An independent forum for a critical discussion of the integral philosophy of Ken Wilber

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Ken Wilber: Thought as Passion, SUNY 2003Frank Visser, a psychologist of religion, founded in 1997 (back then under the name of “The World of Ken Wilber”). He worked as production manager for various publishing houses and as service manager for various internet companies and lives in Amsterdam. He is the author of the first monograph on Ken Wilber and his work: “Ken Wilber: Thought as Passion” (SUNY Press, 2003), which has been translated into 7 languages, and of many essays on this website.

What Would Wilber Do?

A Response to Joe Perez

Frank Visser

“One thing for sure about evolution is that, as the Intelligent Design folks have aptly pointed out, it cries out for a spiritual explanation...”
—Ken Wilber, “Towards a Fourth Turning”, February 13, 2014[1]
I can follow most of Joe's narrative, but only if my premise is that Ken Wilber is right in his statements on almost everything under the sun.

Joe Perez wrote an article on his new Integral Blog[2] about some of my postings on Integral World (i.e. a German interview for Connection and the latest chapter of my book on Wilber called “Reaching Out to the World”) in which I expressed my disappointments with Wilber and the integral community in general. I truly wish more integralists would do this, so kudos to Joe. “Get your hands dirty” as he expresses it in his blog. Engage criticism, even, or especially, from fellow-integralists. At the same time, there's an incredible condescension in this expression. As if Wilber himself shouldn't have to bother with it.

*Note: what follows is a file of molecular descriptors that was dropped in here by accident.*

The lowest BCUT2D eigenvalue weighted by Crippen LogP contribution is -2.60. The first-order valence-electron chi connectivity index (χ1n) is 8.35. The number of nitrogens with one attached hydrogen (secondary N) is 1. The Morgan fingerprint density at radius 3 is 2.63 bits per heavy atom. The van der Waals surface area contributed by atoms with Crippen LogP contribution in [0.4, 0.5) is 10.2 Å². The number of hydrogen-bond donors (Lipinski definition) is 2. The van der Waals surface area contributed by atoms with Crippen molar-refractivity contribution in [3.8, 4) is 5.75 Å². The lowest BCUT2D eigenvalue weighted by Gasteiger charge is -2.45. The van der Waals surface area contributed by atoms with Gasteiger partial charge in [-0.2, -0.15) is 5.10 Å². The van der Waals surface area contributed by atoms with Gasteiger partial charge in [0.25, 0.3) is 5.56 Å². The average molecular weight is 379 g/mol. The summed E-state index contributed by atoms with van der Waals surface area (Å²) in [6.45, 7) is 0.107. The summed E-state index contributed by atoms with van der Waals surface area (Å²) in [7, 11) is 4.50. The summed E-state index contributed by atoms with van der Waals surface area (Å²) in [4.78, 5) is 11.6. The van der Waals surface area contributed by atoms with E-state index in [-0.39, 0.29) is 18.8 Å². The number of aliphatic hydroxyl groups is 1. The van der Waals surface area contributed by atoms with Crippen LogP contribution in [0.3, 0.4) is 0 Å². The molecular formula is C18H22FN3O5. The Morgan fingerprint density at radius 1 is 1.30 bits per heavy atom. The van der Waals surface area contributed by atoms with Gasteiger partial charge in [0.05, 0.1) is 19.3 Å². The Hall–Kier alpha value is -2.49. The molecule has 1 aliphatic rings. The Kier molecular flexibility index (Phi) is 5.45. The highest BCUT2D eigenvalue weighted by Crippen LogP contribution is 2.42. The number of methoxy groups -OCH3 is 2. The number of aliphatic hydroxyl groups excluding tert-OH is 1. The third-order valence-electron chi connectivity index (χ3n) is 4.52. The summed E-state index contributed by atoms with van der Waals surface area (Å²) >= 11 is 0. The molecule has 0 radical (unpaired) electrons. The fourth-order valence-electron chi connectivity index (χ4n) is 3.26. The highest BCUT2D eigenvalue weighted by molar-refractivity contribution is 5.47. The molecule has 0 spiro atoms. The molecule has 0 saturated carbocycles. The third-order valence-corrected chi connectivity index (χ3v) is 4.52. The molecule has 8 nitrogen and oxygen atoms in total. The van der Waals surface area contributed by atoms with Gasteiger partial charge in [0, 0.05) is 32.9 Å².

For example, neither the integral community nor Ken Wilber have been able to produce a balanced refutation of Jeff's Meyerhoff's Bald Ambition. Apparently, there's no felt need for this in integral circles, for Wilber's opinion “Meyerhoff is just adolescent postmodernism 101” seals it. Think no further. (Or start here). Notwithstanding the fact that Meyerhoff has brought a wealth of academic sources to the table, which are not readily available to integralists, all presented in a composed style, even when he discusses Wilber's personality. Where's the intellectual curiosity in integral circles for these opposing viewpoints? Why this intellectual anemia? This tunnel vision? Can we do away with this material, for the Integral Vision tells us all that we need to know?